The above table identifies several other sub-sections that present problems for companies. Based on the data analysis, your company should also be training your complaint handling unit in the following four critical areas:

  1. Maintaining complaint files
  2. Reviewing and evaluating complaints for the need to perform an investigation
  3. Documenting complaint investigations in your complaint files
  4. Determining whether a complaint is reportable under 21 CFR 803

The fourth area is one of the most important because these complaints involve injury, death, and product malfunction. Therefore, you might consider reviewing the TPLC database ( for MDRs. The best data to review is data for the same product codes that your company distributes, but reviewing any MDRs can teach your employees which types of incidents need to be reported. This area will also receive increased scrutiny with the recent changes to 21 CFR Part 803 (

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7 Considerations for Outsourcing Medical Device Complaints


complaint handling 7 Considerations for Outsourcing Medical Device Complaints

Investigating medical device complaints can be a time-consuming task. This blog reviews seven considerations for outsourcing medical device complaints.

Two different clients of mine recently mentioned that they are overwhelmed by the amount of time required to investigate complaints and to file MDRs with the FDA. I suggested outsourcing the complaint handling to a third-party service provider, but they were unaware of any suppliers with that capability.

I was already familiar with several suppliers offering these services, but I wanted to know if companies were looking for these services. Therefore, I decided to post a discussion on one of the LinkedIn groups I manage: In just two days, there were 21 different comments. Most of these were from consultants offering their services, but their comments were helpful. For example:

  1. “The majority of complaint handling work typically involves a high volume of less critical tasks. Routine things like ensuring all potential complaints are entered into your system, requesting additional information when its needed, documenting updates when they are received, or drafting complaint/reportability decisions based on company policy are all tasks that can easily be performed by a well-qualified service provider for significantly less than if they were done domestically.”  – Matts Bell
  2. “Direct input into ESG is much better and easier than an additional third party software package, as ESG does change often, and the software companies are not keeping up. Keep in mind that each change digs deeper into the quality system and information. What is acceptable today may not be acceptable tomorrow as the validation keys within ESG tighten.” – Courtland Imel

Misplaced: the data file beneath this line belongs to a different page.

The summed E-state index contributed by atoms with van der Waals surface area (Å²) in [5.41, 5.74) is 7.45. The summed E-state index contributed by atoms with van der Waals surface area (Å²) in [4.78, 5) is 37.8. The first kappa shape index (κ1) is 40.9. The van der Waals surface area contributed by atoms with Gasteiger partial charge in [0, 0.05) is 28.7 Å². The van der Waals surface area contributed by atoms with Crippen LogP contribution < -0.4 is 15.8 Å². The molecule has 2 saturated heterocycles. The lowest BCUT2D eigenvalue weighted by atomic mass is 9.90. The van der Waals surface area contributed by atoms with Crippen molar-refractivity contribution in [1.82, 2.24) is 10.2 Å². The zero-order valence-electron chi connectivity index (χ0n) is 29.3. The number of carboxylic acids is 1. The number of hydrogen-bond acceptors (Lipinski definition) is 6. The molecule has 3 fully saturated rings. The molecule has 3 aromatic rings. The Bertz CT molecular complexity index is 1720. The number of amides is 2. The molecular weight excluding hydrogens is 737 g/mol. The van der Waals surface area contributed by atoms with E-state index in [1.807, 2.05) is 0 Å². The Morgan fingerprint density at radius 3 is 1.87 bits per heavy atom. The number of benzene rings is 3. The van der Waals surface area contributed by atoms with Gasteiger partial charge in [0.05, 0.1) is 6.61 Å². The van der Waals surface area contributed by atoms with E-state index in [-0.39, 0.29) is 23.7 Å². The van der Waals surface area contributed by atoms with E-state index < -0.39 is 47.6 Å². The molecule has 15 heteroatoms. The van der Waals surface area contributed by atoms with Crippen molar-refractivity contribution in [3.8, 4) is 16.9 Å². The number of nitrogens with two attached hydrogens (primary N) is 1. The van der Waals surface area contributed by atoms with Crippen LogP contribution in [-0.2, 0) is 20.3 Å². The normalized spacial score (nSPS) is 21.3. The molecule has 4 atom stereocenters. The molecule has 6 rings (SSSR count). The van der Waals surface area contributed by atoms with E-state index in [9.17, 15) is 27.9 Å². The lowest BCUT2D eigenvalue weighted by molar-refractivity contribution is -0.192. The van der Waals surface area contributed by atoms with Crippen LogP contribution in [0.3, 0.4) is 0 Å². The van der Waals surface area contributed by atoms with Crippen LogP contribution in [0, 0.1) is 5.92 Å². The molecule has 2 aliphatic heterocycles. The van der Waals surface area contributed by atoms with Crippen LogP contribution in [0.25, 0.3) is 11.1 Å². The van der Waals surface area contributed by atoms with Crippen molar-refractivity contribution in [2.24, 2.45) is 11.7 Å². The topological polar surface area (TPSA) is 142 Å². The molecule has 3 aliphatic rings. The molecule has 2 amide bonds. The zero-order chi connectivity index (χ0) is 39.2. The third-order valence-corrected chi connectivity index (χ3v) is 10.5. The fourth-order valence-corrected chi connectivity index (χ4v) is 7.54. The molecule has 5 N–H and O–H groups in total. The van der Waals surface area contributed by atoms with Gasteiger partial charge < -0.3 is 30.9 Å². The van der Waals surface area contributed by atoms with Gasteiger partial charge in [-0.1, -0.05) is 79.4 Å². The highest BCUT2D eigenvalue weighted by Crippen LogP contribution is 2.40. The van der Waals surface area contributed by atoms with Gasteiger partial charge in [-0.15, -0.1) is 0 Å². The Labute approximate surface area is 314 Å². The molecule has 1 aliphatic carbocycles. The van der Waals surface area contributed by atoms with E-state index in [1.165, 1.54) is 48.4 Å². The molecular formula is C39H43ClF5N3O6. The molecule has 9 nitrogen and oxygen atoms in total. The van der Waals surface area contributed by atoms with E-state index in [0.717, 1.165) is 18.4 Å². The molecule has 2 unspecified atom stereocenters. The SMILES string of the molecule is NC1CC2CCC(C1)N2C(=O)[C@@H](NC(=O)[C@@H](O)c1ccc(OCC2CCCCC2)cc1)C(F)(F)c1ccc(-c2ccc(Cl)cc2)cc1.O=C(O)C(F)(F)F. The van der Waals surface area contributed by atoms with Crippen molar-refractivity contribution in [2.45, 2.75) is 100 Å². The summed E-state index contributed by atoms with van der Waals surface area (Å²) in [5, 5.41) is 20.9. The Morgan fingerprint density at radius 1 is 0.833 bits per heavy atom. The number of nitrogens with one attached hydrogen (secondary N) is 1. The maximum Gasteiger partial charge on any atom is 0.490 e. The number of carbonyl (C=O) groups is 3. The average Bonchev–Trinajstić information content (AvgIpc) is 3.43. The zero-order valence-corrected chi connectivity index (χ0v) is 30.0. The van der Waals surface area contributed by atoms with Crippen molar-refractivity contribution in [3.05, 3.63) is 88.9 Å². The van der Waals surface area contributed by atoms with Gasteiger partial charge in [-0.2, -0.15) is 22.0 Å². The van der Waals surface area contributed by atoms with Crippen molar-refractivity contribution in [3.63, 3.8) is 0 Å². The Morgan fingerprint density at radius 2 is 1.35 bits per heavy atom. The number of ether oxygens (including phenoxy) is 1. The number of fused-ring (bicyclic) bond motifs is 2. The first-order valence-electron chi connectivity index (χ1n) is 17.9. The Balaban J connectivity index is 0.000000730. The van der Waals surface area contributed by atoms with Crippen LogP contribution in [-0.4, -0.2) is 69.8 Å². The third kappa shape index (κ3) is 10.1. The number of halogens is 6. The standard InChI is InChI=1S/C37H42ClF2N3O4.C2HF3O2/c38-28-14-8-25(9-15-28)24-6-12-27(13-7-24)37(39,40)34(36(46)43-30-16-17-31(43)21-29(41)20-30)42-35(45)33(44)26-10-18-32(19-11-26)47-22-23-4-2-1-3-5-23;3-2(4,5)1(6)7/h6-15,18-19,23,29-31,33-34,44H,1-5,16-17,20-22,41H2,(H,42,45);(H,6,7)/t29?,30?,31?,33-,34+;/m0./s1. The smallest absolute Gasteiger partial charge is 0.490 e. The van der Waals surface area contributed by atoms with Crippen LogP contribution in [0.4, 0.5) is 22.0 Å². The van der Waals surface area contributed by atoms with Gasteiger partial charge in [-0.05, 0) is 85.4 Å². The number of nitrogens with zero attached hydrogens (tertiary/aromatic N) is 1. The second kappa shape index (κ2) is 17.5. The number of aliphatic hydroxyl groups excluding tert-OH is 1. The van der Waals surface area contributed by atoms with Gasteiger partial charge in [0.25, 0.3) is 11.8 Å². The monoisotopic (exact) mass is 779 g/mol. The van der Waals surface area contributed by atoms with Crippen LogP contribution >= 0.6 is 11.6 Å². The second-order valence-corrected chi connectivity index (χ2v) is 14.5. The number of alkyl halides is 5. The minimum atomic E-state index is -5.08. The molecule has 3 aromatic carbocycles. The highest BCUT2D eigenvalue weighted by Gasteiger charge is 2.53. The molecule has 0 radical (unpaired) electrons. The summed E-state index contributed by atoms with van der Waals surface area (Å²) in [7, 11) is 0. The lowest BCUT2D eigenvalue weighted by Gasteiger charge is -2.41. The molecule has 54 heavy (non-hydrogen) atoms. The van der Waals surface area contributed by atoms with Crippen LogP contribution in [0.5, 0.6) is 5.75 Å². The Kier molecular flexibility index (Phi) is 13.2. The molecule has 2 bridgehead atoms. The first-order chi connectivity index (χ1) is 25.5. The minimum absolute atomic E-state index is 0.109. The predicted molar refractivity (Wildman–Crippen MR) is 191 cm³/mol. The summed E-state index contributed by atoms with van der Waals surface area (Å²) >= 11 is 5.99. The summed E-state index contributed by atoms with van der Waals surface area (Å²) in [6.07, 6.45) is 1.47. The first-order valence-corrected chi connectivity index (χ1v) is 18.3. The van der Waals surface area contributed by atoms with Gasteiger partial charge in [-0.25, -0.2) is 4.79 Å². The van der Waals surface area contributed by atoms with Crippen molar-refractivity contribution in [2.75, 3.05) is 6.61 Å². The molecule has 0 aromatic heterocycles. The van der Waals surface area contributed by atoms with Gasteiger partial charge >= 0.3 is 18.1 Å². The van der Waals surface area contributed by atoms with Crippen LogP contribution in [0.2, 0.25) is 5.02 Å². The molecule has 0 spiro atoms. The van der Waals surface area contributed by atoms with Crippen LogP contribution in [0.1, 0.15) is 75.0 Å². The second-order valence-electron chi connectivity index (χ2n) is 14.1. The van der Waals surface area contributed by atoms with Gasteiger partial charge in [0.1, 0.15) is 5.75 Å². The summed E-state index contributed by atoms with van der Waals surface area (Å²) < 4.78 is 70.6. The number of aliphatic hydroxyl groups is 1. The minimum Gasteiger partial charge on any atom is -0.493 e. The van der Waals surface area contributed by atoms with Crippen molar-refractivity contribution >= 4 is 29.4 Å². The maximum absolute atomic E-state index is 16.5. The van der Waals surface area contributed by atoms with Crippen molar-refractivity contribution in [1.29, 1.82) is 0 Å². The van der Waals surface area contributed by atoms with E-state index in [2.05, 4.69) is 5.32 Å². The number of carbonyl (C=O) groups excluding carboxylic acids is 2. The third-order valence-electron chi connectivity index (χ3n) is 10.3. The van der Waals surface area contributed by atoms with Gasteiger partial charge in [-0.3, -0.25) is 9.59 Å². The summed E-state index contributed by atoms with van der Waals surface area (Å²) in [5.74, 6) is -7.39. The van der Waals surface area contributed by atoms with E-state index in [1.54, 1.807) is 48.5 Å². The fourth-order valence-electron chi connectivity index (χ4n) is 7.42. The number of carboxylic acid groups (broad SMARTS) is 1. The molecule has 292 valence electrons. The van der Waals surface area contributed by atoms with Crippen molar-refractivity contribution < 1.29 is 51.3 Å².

3. “I too, have provided outsourced complaint, NCMR and CAPA investigations, customer contacts, and root cause analysis to final disposition, sometimes in an FDA remediation project. But it requires active involvement on the part of the client company, with periodic meetings to discuss each case/its resolution, as well as identified trends/their resolution.” – John E. Lincoln
  4. “In the case of adverse events identified through the litigation process, the company cannot contact the complainant directly because the case is in litigation…Utilizing an appropriate third-party service provider to work with you on this process can make this type of adverse event reporting fast, efficient, and cost-effective.” – Melissa Becker

It is true that parts of complaint investigations must be performed internally—such as failure analysis. You also cannot outsource responsibility for review and approval of complaint records or MDRs. However, suppliers can provide trained personnel that are capable of initiating and completing complaint records, performing follow-up with complainants, and determining if complaints are reportable to the FDA and other countries around the world. One of the suppliers I interviewed can translate adverse event reports for countries that require reporting of adverse events in languages other than English, and they have a professional translator verify accuracy. Some personnel even have a medical background (e.g., nursing).

7 Considerations for Outsourcing Medical Device Complaints 

  1. Find a supplier that has many years of experience helping medical device manufacturers with complaint handling and adverse event reporting (no rookies)
  2. Ask for a demo of the software—web-based software is best (I’ll explain why shortly)
  3. Ask to see their complaint handling procedure and perform a procedure review
  4. Ask how the supplier handles complaint investigations when the product is not returned (
  5. Verify that the rationale for MDR decisions is based upon the FDA requirements in 21 CFR 803 (, and vigilance decisions are based upon MEDDEV 2.12/1 (
  6. Ensure that the software system has a tracking of timelines for complaint handling and reporting already built-in
  7. Ensure the electronic forms are adequately designed for capturing information—not just yes/no checkboxes everywhere

Why is web-based software better than hosted?

The US FDA is moving quickly toward Electronic Submission Gateways (ESGs) as the preferred method of submissions ( Unfortunately, there are frequent changes to ESGs that require software modifications and revalidation ( Therefore, unless you prefer to have a full-time person responsible for revalidation of software, web-based software solutions are typically your best choice for regulatory submission software tools. It’s also convenient to be able to access records and print them out for an FDA inspector from any computer. This eliminates any possibility of a 483 being issued against 21 CFR 820.198(f) (